Just Enough Research
Hall’s contribution to the unstoppable (yes, I’m biased) A Book Apart list is both an instructive reference and a critical corrective. Dispelling the myths around research (It’s too hard! It will take too long! It’s expensive!), Hall proceeds to quickly present the many tactics in the researcher’s toolbox in a way that’s immediately powerful. I find myself referring back to it almost daily.
Scatter, Adapt, and Remember
Newitz first dives into the history of evolution and extinction, looking at how past species have survived (or not) and what we can learn from them; then she projects a fascinating and divergent vision of humanity millions of years from now. Hers is an optimistic future, though she acknowledges the path will not be easy. But I found her optimism infectious. My daydreams of late have been of cyborgs and space elevators, terraforming and bioplastics. I hope I can maintain something of that long-term perspective.
Mumbai New York Scranton
Shopsin writes in short, present-tense sentences. Frequent paragraph breaks are separated by empty lines. Many pages stop short. In the hands of someone less genuine, the effect would be gimmicky, but Shopsin is as real as it gets. One of my favorite books of late.
Keizer’s small book looks at privacy today and in years past, in both the personal and public spheres. His approach to the topic is more philosophical than policy: you won’t find solutions to the problems of data mining or warrantless wiretaps within, but you will be prompted to think hard about privacy and its many contexts. Much of the book was written in anger, and the anger is infectious; but then, sometimes anger is the best path to change.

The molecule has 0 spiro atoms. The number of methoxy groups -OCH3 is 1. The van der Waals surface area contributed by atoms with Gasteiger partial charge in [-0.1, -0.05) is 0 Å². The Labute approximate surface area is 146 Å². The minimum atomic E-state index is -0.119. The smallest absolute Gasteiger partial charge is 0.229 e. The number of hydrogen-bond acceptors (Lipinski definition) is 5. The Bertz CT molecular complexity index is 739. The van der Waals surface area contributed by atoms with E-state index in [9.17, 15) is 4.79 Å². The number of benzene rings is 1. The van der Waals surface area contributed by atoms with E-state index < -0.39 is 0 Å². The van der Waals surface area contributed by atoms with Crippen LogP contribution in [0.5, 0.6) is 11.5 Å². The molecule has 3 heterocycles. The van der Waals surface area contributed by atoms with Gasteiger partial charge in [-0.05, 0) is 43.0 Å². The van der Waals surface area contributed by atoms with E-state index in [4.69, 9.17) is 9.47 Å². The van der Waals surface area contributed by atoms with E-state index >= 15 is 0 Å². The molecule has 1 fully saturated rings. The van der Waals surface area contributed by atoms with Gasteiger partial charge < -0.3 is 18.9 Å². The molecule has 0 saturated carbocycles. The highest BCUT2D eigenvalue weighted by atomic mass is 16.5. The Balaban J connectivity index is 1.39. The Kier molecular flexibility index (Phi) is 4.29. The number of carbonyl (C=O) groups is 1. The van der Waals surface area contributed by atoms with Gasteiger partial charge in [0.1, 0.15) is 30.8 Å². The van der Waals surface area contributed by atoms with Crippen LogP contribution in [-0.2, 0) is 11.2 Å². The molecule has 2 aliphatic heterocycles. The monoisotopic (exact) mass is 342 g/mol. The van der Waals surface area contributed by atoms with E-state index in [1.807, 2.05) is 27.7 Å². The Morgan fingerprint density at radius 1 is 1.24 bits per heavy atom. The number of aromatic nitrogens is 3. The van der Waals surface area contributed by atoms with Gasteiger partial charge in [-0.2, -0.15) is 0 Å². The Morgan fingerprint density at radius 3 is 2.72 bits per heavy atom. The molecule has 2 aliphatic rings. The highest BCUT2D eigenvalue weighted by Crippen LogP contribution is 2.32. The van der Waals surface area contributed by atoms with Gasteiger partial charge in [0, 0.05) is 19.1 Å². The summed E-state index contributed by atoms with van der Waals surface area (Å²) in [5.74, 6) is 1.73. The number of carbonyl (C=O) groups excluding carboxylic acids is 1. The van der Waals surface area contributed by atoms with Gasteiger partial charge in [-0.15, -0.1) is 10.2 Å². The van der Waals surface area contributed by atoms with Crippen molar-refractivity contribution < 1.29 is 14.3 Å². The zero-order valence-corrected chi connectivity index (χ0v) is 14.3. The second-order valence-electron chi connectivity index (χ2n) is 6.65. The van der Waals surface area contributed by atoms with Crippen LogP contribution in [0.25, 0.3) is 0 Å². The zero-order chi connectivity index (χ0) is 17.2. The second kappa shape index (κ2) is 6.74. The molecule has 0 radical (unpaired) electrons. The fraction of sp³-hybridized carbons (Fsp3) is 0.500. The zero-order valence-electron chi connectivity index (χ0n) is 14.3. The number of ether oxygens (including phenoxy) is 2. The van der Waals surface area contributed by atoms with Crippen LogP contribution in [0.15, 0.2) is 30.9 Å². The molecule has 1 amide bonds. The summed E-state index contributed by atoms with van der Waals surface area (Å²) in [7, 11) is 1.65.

The Chairs Are Where the People Go
Misha Glouberman, Sheila Heti
A unique collaboration between Misha Glouberman—a performer and artist—and his friend—the writer Sheila Heti—results in this charming and instructive collection of parables. Heti transcribed and organized Glouberman’s far-ranging and fascinating monologues on topics as diverse as going to the gym, “nimbyism,” charades, impostor syndrome, and more. A lovely book to dip in and out of when the mood strikes.
In the Blink of an Eye
Murch’s brief collection of essays (they were originally lectures) was first published in 1995, and refreshed in 2001 with new attention to digital editing. The latter, just over a decade later, already feels quaint. But it’s Murch’s tales of the less mechanical elements of editing—the storytelling and workflow—that really beguile. The relationship between editing film and other mediums (notably, words) is clear.
What Is Reading for?